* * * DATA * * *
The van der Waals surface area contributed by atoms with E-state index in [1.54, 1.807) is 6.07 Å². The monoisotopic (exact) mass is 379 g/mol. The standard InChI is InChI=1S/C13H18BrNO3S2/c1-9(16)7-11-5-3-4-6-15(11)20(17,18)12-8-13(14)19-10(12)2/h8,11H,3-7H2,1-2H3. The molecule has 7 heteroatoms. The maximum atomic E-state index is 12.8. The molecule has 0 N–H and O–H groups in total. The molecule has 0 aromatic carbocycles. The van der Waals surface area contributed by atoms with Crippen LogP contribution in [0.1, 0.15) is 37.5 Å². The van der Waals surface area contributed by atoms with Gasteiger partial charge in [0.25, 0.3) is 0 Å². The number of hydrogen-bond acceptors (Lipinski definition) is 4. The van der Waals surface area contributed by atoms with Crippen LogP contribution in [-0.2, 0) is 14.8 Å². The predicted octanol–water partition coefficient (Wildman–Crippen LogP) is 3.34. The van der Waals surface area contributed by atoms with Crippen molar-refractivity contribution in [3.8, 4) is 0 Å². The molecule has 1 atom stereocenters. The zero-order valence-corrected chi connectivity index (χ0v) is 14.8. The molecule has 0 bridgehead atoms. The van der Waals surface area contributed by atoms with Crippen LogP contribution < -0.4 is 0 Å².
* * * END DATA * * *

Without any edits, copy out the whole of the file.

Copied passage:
The van der Waals surface area contributed by atoms with E-state index in [1.54, 1.807) is 6.07 Å². The monoisotopic (exact) mass is 379 g/mol. The standard InChI is InChI=1S/C13H18BrNO3S2/c1-9(16)7-11-5-3-4-6-15(11)20(17,18)12-8-13(14)19-10(12)2/h8,11H,3-7H2,1-2H3. The molecule has 7 heteroatoms. The maximum atomic E-state index is 12.8. The molecule has 0 N–H and O–H groups in total. The molecule has 0 aromatic carbocycles. The van der Waals surface area contributed by atoms with Crippen LogP contribution in [0.1, 0.15) is 37.5 Å². The van der Waals surface area contributed by atoms with Gasteiger partial charge in [0.25, 0.3) is 0 Å². The number of hydrogen-bond acceptors (Lipinski definition) is 4. The van der Waals surface area contributed by atoms with Crippen LogP contribution in [-0.2, 0) is 14.8 Å². The predicted octanol–water partition coefficient (Wildman–Crippen LogP) is 3.34. The van der Waals surface area contributed by atoms with Crippen molar-refractivity contribution in [3.8, 4) is 0 Å². The molecule has 1 atom stereocenters. The zero-order valence-corrected chi connectivity index (χ0v) is 14.8. The molecule has 0 bridgehead atoms. The van der Waals surface area contributed by atoms with Crippen LogP contribution < -0.4 is 0 Å².